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Why 50 Shades of Grey Might be Offensive (It’s not why you think)

May 14, 2012

In case you aren’t familiar with it, 50 Shades of Grey is the newest, hottest thing in the book market. It’s effectively Twilight with whips and chains–almost literally. The series started out as online fan fiction about the Twilight characters, moving them to Seattle and adding some…umm…accessories to the torrid love affair between Edward and Bella. It grew wings on the Interwebs fan fiction sights and got the attention of a lot of people via word of mouth.

Through a series of developments, the author, EL James, withdrew the fan fiction and reworked it, changing the characters into a young college graduate named Anastasia Steele and billionaire Christian Grey. To get a job with Mr. Grey, Anastasia signs a contract that gives him complete control over her life, including the parts we don’t typically write about on this fine, high-quality, PG-13 rated blog.

The resulting books have been wildly successful and have even developed a new subgenre–mommyporn. Being, you know, a guy, I have a strong aversion to all things Twilight-related. I haven’t read the series. But agent Kristin Nelson is familiar with them, and has concerns about their content. Not the handcuffs and riding crops and the spatula (oh, wait, that was Stripes). She’s more concerned about the lack of quality in the stories and how it sets unrealistic expectations from writers and makes everyone else’s jobs harder. Among the descriptions for the writing in the her blog post and comments: campy, hot, so bad it’s good, and horrific. One commenter attributed their popularity with the general failure of the American educational system.

One of Anastasia’s problems is that she’s never had the Aunt Jemima Treatment.

But they’re selling for a reason. And without reading them, that reason probably has something to do with solid storytelling and being at the right place at the right time. No doubt EL James put a lot of work into her novels. But they are what they are. If she eventually improved her craft and wrote a literary masterpiece, it would probably crash and burn.

One of the comments to Nelson’s blog post about the issue sums up the issue quite nicely with one word: Twinkies. Twinkies sell like crazy, but they aren’t good food and no one mistakes them for good food. They’re Twinkies. The 50 Shades books are literary Twinkies. For lots of people Twinkies have a time and a place, and that’s usually not for dinner.

But the success of the series means other people will imitate it. And there will be fan fiction copies of this series–which was a fan fiction copy of another series that no one will ever confuse with high literature. With each copy, the quality slides a little.

That won’t stop a deluge of poorly executed, ham-fisted attempts to capture the lightning in a bottle (and transfer it to various sensitive body parts via the toys in Mr. Grey’s red room of pain). But it will help your work stand out, if it can get noticed above the sea of copycat Twinkies.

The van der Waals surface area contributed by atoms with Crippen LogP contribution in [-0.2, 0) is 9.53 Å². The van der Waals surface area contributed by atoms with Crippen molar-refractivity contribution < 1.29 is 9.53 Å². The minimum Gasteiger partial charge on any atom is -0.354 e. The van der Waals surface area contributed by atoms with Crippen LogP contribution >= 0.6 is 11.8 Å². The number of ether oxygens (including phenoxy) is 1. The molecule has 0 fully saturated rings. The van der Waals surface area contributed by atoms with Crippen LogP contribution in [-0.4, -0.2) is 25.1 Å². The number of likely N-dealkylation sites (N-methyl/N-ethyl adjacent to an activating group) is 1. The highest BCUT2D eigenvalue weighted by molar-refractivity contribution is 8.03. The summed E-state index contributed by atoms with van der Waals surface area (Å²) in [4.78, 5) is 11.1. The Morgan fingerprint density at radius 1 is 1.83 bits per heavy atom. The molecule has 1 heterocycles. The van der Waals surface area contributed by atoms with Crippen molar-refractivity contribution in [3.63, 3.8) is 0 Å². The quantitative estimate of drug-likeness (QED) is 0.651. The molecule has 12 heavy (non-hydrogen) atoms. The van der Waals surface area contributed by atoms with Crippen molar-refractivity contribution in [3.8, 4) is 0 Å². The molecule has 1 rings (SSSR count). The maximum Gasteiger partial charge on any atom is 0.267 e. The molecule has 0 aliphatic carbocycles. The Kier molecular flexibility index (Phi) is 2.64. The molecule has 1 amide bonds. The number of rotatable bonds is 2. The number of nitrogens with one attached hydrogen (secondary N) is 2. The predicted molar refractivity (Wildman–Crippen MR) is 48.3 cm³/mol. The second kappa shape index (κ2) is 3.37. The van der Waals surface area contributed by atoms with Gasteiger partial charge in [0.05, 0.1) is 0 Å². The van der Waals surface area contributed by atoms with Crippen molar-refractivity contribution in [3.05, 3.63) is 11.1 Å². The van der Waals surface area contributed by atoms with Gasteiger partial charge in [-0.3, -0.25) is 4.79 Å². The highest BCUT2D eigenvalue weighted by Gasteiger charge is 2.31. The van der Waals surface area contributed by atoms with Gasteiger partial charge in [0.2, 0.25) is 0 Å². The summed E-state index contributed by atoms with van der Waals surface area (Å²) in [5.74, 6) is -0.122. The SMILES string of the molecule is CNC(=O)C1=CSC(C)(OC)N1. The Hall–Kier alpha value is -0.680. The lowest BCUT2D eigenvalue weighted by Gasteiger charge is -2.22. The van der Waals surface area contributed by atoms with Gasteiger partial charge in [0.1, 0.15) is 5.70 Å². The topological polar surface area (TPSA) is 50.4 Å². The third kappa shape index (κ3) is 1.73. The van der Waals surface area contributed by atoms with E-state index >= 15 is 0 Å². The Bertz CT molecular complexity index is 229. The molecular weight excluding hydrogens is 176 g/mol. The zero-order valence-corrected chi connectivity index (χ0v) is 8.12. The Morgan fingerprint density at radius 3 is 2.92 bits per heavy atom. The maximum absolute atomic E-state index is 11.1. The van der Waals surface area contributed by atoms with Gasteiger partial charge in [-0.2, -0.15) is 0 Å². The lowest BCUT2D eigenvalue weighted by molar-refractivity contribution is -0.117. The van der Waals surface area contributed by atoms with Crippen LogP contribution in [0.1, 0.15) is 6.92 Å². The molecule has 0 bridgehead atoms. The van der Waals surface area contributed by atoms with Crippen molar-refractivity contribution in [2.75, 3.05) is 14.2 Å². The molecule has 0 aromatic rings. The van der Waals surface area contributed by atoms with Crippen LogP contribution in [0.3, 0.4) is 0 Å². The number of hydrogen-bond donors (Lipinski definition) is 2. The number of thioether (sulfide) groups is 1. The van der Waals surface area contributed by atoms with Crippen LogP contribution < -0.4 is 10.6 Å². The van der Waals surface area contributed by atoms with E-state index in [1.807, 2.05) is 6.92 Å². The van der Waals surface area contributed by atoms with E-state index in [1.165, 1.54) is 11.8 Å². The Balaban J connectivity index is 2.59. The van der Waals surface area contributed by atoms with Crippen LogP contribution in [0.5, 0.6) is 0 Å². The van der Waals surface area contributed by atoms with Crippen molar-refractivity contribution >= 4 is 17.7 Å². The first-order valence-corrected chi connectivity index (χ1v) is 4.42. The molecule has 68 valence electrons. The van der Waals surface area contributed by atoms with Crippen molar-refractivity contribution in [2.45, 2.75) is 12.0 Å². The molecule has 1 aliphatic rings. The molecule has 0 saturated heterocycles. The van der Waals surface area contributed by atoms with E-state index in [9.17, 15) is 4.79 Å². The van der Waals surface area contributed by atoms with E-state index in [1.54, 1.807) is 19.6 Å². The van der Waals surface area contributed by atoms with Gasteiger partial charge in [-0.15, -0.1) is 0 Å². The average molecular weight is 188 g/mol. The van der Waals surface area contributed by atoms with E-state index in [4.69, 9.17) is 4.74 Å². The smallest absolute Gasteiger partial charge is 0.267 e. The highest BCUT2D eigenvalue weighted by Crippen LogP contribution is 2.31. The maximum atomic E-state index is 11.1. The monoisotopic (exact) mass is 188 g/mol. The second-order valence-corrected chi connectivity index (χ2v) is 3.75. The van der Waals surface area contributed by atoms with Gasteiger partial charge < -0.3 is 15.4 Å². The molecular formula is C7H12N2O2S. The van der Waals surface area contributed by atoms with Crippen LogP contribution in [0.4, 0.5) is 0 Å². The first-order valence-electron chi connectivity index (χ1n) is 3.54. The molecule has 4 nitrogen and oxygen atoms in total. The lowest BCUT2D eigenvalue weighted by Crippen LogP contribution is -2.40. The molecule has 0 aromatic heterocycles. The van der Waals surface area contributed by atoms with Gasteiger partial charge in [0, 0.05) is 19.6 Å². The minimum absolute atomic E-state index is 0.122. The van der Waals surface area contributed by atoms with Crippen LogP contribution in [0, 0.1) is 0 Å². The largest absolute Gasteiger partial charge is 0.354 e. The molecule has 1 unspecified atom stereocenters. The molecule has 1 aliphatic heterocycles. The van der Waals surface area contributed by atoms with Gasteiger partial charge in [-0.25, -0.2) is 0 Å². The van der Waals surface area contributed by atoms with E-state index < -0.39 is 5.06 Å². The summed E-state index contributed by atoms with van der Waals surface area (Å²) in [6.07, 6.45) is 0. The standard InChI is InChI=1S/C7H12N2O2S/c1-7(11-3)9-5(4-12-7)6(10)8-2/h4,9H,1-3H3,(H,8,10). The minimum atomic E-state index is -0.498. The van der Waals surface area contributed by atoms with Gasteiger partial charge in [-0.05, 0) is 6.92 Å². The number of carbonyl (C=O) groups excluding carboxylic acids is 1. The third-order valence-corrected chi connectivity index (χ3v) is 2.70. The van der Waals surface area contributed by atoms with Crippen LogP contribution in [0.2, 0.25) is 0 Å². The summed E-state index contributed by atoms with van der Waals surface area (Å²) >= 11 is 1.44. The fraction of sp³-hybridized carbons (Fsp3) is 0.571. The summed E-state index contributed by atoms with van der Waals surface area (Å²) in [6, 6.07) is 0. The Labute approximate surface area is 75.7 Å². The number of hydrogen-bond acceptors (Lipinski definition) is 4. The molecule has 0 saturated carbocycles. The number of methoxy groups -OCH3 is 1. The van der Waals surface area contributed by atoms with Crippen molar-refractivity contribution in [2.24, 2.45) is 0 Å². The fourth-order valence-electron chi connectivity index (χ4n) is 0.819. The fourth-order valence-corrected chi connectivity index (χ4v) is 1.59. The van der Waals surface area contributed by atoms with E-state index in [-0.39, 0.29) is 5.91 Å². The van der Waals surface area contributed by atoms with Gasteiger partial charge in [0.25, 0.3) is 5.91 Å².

1. May 14, 2012 10:01 am

    “Literary Twinkies.” Excellent. I’m using that one. Sums it right up.

  2. May 14, 2012 6:24 pm

    Great post. You have given readres something to think about. Shades of . . . well that’s another article.

  3. May 14, 2012 6:25 pm

    Spatulas and boots are hot.

  4. Blair Wills permalink
    June 27, 2012 4:12 pm

    I haven’t read the series, but I really want to read them. “Literary twinkies”…haha, whatever brings home the dough, right? Ha! Who knows, maybe see could write a literary novel. Don’t judge a book by its cover (no pun intended).

    • Blair Wills permalink
      June 27, 2012 4:14 pm


  5. Blair Wills permalink
    June 27, 2012 4:18 pm

    …An archetype is another word for “copycat Twinkies”, and there are plenty of those throughout literature. 🙂

    • Jade permalink
      September 29, 2012 9:12 am

      People often use that argument when trying to lead people away from something..but in this day an age, it is almost impossible not to “copy” or “mirror” in one sense or another… everything has been done. Read the books, if you havn’t by now. Very captivating read in my opinion…

  6. Jade permalink
    September 29, 2012 9:08 am

    While the book can be a bit is still an interesting read. Definitely keeps you wanting more. So people can write blogs and say all the terrible things they want about it.. But the reality of it is you are probably either just too ashamed to admit you enjoyed it or, dissapointed you didn’t come up with the idea first.
    When this goes to film it’s going to make millions, assuming they don’t fuck up the casting! That being said NOOOOOO absolutely not Kristin Stewart!

  7. Chris Hamilton permalink
    September 29, 2012 10:25 am

    Jade, you might be interested in this post, as well:


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